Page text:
in Brentwood .1 HE ID EA of lettingthe laity, assembled in pastoralcongress, find a voice of their own has had repercussions overseas. The Archdiocese of Chicago,pianningits ownCongress for 1981, decided to send two observers to England to see how it should be done.
Not having actually got to Liverpool in May they came to London last week to ask the bishops what had happened.
The latter had been getting together to consider their long-aw ailed response to the Congress. But no detailed response has yet emerged.
'They have decided instead to issue a statement in August. By then it will be too late for any lay-episcopal consensus to be operative at Rome's autumn Synod on family life.
Germany has done better. Its bishops have invited leaders of representative lay groupsto join them at their next Pastoral Commission meeting in order to prepare common ground in time for the crucial gathering in Rome.
IT IS B El N G suggested in Romethat therope'sBrarilian visit may have produced the first turning point in his pontificate. He had beenwarnedbeforehaandbyBrazil'sbishopsthat an unduly hard line on political dissenters could — in a country more repressive than his native Poland — endanger the lives of thousands of liberation-minded Catholics, including many priests.
The regime there would have liked nothing better than to round up more and more "communist suspects" and to quote the Pope in defence of their action, But John Paul had apparently being willing to listen to urgent advice. Being a man of courage and forthrightness, he respects such qualitiesin otherseven when they beg to differ.
ONE HAPPY by-product of the hierarchical get-together on the Congress, however, wasthat the participants w ere ableto attend the episcopal ordination of the new Bishop of Brentwood. They went down from London by charabanc.
Next day, in Brentwood, attention reverted to the former bjshop to whom fond farewellswere beingsaid. N o shepherd of th at diocese had ever come closer to his flock than Bishop Casey. A notable case of sincerity and charm overcoming natural shyness.
Disappointment was expressed that suggestions for a suitable farewell presentation had seemingly come to nothing.
Now the big question is: w ill the new bishop turn his present parish (Stock ) into his episcopal headquarters? Rumour has it that he might.
A FEW weeksafter my innocent remarksabout theloavesandfishes — and the multiplicationof lettersthat followed —an interesting article appeared in the Quaker periodical The Friend. Robert Page was looking (July 4)for an alternative to the"superficial" explanations of the incident.
"It has been suggested," he writes, "that Christ's example of sharing inspired others with food to do the same. This sounds a more likely explanation and probably represents a greater miracle."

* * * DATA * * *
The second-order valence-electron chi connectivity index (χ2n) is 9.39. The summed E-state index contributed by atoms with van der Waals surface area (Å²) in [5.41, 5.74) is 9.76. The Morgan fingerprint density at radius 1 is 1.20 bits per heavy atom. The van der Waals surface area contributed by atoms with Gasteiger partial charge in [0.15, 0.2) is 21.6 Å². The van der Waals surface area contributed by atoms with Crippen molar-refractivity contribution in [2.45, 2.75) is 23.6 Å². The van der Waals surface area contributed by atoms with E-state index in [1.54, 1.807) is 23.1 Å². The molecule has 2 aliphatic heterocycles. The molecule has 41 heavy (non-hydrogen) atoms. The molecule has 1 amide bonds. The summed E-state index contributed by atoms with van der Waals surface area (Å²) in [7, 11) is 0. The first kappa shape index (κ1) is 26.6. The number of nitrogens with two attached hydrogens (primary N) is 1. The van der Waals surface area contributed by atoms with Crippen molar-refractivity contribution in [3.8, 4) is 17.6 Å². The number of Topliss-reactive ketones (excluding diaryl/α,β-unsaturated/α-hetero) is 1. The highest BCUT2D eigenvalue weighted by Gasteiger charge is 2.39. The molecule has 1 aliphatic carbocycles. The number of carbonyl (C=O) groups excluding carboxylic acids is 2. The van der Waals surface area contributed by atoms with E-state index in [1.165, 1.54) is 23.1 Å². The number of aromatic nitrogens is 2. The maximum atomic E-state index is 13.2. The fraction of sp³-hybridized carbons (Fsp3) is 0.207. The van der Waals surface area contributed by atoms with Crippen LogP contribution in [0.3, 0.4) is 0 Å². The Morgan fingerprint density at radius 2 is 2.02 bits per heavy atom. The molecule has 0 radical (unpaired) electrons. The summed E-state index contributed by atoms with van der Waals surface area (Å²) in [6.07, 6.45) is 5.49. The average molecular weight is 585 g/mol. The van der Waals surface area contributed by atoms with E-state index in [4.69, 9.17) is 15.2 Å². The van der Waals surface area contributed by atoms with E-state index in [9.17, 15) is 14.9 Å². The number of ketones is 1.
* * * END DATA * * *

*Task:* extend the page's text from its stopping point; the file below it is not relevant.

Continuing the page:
Times have not changed much. It is often those with most who part • withit least willingly. Lerslook for an es ampletow ard theCaribbean and stop off at the beautiful islands of the Bahamas.
In winter it is a favourite haunt of the international jet set. Nassau harbour in February and March is crowded with ocean-going yachts while the long days are made oppressively luxurious in such Hollywoodish hideaways as the Porcupine Club over on "Paradise Island." t.
Meanwhile, this year, in another part of the islands, an appeal had been made to the parishioners of Mary, Star of the Sea Church, Freeport. 1'r Brendan Forsyth, OSB, was, as a result, able to send the Catholic Herald a cheque for just under £1,000 for transmission to Mother Teresa. The sum represented theLenten sacrifices of parishioners, including children. In some cases the giving must realty have hurt.
Wouldsuchquixotry have read ily appeared among thejet set hadthe plea been for "part of yourself not just a cheque"? One doubts it — short of a miracle.
A READABLE and well illustrated mini-coffee table life of the Queen Mother, by David I.iveridge, has just been published by Arthur Barker Ltd, a subsidiary of Weidenfeld. It gives a chatty account of the "Queen Mum's" eighty adventurous years and a sensitive description of how she helped the future George VI to forget his unhappy and repressed childhood to becomes() popular a King.
It containsoneratherglaringerrorinstatingthatthefirst royalbirth to occur in Scotland since 1600 was that of Princess Margaret in 1930.1n fact the long spell had been broken many years earlier when, in 1887, Queen Victoria's youngest daughter. Beatrice, gave birth to a baby girl, Princess Ena of Battenberg.
Ena, in 1906, became Queenof Spain. This involved "going overto Rome", in those daysastraumatic an experience in British royal circles as it was for the individual concerned. To become a Catholic then meant abject confession of past heresy and affirmation that none can besaved outsidetheCatholic, Apostolicand Roman Church.
Many Anglicans were affronted, while 1 Itramontane Spain suspected that Ena remained a "Protestant "at heart.The King, Edward V II, didn't mind what hisniece did aslongasshedidn'tdo it in England.
An over-lengthy browser in a Bristol bookshop finally contemplated a modest purchase. On asking the price of a slim pamphlet the bookseller enquired: To read here. sir. or take